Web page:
NFL Sharp Money Explained
There are certain hackneyed terms that are used so often that they seemingly lose all meaning. For sports bettors, “sharp money” is one of these terms and it is frequently used when breaking down line movement. When discussing sharp money, we are typically focusing on large wagers made by single individuals or betting syndicates.
To understand why sharp money is important, bettors first have to understand how sportsbooks operate. Many bettors believe that oddsmakers are looking to balance their book by attracting 50% of the action on each side and thereby mitigating any risk. That is pure fiction. Sportsbooks shade their opening line to capitalize on public perception, and allow their most-respected clients to move the lines.
As an example, let’s pretend that the New England Patriots open as 14-point favorites against the New York Jets. Most recreational bettors, also known as squares, gravitate towards winners and high-scoring teams. In fact, past research found that a majority of public bettors have backed the favorite in more than 80% of all NFL regular season games since the start of the 2003 season. Based on these past trends, we can safely conclude that the Patriots would draw overwhelming support from bettors.
In this instance, we’ll assume that the Patriots receive 80% of spread bets at our contributing sportsbooks. Based on that lop-sided public betting, many bettors would expect that oddsmakers would adjust the spread from New England -14 to -14.5 in order to encourage action on New York. However, let’s pretend that the spread moves against the public betting percentages. That’s known as reverse line movement, and it’s one of the easiest ways to identify sharp money.
At Sports Insights we encourage a contrarian approach to sports betting, and one of the most basic contrarian strategies is betting against the public. Since 2003, NFL teams receiving no more than 40% of spread bets have gone 1,126-1,112 ATS (50.3%). That represents a very slight edge, which doesn’t come close to covering the standard juice charged by most sportsbooks. When there’s at least a half-point of reverse line movement, that win rate improves from 50.3% to 53.4%.
Anybody wagering $100/game on this basic strategy would have earned $3,044 over the past 13 seasons including a profit of $488 during the 2015-16 campaign. That’s particularly interesting because it’s grading on the closing line, where much of the line value has depreciated.
As mentioned earlier, balanced books are an industry myth. Sportsbooks are willing to create liabilities for the house as long as they believe that they’re on the right side. Every sportsbook, especially market-setting offshore books like CRIS and Pinnacle, has advantage players that routinely beat the market and post impressive long-term results. Oddsmakers allow these players to move number, which explains why you will often see line movement that contradicts public betting trends.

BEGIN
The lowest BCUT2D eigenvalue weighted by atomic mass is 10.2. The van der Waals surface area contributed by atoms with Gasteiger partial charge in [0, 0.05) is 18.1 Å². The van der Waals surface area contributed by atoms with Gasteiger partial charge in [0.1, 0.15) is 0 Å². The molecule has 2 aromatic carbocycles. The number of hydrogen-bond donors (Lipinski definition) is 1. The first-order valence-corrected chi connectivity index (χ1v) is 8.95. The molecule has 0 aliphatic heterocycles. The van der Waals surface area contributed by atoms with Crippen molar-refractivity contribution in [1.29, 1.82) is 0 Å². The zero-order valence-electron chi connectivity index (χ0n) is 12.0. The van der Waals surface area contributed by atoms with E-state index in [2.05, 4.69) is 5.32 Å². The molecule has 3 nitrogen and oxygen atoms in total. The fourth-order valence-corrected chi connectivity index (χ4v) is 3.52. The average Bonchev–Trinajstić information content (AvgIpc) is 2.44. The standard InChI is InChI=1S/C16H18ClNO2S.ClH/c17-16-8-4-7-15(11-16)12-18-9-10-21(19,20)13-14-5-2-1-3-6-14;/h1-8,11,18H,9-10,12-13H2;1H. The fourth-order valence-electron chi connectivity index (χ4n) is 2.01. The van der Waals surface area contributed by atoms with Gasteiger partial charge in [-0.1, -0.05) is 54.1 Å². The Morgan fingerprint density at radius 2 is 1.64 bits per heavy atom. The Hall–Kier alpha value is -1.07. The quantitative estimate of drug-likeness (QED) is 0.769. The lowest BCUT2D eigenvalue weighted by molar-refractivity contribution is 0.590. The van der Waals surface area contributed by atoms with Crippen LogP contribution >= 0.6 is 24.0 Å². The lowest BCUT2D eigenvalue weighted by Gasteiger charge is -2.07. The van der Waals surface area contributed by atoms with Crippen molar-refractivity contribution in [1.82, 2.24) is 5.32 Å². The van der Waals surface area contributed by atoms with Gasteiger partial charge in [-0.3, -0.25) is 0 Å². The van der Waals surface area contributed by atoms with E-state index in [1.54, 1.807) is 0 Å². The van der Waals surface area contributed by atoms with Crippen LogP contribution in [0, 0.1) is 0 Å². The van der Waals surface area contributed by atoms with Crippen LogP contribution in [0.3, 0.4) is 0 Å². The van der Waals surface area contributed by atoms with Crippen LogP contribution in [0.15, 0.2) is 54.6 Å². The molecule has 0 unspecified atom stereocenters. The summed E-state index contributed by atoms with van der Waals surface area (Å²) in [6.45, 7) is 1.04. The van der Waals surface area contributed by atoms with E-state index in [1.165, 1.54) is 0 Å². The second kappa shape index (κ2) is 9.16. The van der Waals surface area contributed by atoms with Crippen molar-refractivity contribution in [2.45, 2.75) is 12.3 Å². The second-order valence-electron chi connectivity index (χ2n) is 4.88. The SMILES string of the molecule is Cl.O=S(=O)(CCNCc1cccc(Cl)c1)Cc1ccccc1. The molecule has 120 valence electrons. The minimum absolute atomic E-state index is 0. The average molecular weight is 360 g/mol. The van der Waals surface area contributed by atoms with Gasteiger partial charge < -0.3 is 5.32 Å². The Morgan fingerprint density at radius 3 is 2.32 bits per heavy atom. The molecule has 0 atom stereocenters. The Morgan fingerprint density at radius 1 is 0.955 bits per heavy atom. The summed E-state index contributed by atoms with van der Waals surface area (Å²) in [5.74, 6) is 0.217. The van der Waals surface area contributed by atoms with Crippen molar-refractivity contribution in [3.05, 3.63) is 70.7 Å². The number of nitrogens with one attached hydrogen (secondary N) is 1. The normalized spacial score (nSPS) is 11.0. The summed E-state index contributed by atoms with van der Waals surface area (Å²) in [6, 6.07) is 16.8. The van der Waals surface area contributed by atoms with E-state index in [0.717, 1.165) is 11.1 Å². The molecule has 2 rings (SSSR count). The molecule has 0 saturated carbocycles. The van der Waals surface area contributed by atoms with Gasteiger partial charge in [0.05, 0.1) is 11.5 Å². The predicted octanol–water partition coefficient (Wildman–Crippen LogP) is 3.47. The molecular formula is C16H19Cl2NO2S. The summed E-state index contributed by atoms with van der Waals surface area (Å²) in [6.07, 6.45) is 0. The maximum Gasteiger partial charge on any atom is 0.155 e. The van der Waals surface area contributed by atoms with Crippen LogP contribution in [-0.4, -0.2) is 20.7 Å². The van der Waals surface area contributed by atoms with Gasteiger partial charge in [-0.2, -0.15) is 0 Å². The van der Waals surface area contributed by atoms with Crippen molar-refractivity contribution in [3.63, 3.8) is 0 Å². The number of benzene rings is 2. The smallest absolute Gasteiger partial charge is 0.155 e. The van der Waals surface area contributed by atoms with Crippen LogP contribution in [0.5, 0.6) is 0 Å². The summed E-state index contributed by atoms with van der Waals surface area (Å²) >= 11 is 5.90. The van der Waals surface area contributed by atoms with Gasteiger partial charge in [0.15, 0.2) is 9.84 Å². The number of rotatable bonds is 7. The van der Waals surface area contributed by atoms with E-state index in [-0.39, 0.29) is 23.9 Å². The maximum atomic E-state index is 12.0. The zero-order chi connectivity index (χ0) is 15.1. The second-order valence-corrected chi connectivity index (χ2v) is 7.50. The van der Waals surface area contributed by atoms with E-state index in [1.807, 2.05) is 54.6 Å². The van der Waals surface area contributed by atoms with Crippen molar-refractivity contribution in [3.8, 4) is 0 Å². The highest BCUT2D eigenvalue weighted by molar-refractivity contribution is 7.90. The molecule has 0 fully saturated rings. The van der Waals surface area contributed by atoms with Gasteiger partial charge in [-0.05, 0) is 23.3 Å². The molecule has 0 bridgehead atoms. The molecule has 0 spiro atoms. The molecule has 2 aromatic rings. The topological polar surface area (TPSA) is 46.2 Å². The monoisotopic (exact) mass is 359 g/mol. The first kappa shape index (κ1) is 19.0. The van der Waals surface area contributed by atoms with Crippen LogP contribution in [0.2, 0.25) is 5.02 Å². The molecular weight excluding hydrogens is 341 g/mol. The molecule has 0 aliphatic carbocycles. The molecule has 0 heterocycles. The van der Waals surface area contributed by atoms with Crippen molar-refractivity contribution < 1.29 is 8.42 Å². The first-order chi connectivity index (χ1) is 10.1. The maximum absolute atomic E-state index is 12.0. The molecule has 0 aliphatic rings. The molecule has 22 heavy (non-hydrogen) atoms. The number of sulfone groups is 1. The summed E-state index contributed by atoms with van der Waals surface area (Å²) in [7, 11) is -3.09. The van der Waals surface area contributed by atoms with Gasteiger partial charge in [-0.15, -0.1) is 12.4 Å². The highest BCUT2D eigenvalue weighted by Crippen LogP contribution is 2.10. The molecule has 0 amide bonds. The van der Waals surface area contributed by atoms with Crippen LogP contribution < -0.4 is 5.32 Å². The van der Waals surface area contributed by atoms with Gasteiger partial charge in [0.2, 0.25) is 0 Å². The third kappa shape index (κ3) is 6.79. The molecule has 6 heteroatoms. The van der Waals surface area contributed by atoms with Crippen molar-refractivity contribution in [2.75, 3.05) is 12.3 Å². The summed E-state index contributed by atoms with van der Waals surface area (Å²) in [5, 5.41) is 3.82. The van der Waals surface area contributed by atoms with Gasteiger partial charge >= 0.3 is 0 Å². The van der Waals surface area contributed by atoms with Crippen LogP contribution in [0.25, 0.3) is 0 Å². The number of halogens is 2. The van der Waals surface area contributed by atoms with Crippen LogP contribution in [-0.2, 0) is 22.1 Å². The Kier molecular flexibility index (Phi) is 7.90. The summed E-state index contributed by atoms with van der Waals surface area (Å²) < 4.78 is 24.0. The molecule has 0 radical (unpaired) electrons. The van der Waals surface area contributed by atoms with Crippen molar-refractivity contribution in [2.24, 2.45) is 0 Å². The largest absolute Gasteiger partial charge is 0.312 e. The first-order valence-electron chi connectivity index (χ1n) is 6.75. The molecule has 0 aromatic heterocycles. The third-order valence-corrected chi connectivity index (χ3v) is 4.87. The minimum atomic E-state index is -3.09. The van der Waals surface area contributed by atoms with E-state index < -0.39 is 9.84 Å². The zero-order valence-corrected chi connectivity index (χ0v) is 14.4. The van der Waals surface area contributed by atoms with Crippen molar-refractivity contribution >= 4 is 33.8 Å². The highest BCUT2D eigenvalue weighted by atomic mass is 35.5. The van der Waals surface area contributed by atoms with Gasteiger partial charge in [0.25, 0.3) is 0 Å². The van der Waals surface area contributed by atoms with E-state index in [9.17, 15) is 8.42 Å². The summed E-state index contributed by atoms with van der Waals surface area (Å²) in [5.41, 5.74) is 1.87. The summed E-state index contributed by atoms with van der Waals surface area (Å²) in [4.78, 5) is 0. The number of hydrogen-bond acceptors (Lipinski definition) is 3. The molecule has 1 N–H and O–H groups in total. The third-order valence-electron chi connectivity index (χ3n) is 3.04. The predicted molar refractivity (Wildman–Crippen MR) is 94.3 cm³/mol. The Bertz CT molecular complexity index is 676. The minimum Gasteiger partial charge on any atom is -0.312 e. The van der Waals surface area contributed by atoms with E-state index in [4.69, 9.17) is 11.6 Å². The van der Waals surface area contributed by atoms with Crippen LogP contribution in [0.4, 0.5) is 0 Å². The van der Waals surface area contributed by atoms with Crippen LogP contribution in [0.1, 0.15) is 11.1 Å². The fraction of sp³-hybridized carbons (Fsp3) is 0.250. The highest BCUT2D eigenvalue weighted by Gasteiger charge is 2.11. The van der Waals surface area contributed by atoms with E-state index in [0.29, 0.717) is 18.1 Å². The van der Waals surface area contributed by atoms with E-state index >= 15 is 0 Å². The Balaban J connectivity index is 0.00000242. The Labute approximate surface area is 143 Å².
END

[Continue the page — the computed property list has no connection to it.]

Billy Walters is probably the most famous sports bettor in the world, but he’s hardly the only sharp. There are plenty of consistently profitable bettors and betting syndicates that are capable of moving the line. Oftentimes sportsbooks will refuse action from these bettors entirely, but a more common practice is reducing the size of their maximum wager. This allows sportsbooks to know which side the most knowledgeable players are taking without having to pay out massive sums to these sharps.
Using the Jets/Patriots game as our example, we can ascertain that even though most bettors are taking New England, the more-respected sharp players are siding with New York. In the past, we have identified these games as “Sharps vs. Squares” while Todd Fuhrman, the former oddsmakers at the Caesars sportsbook in as Vegas, prefers the more colloquial “Pros vs. Joes.” No matter which terminology is used, these games offer tremendous value for contrarian bettors.
It should also be noted that the size of a wager doesn’t necessarily dictate whether a bet is considered “sharp.” Sportsbooks won’t necessarily change their line if Floyd Mayweather lays down one of his infamous six-figure bets, but they might adjust their line if somebody with a long-term edge places a $5,000 bet.
Another way of identifying sharp money is by tracking steam moves, which are sudden, drastic and uniform line movement across the entire sports betting marketplace. Steam is the result of a sudden overload of money placed at multiple sportsbooks and, in most cases, occurs due to betting groups, betting syndicates and a few key players with the resources to “get down heavily” at multiple locations, all at once.
Many bettors try to chase steam and find a slow-moving sportsbook that still has the original number posted. For example, if several sportsbooks adjust the spread from New York Jets +14 to +13.5 within a short window, you would know that sharp money took the Jets getting two touchdowns. Bettors with access to numerous accounts could quickly shop for the best line and find a sportsbook that’s still hanging Jets +14.
It’s important to realize that sharp money isn’t always right, and just because the bet loses doesn’t mean it was the wrong decision. Several years ago we explained why a 70% win rate is unfeasible for NFL bettors, so bettors need to have more realistic expectations. The breakeven threshold for bettors given the standard -110 juice is 52.38%, and bettors should be striving for a 55% win rate.
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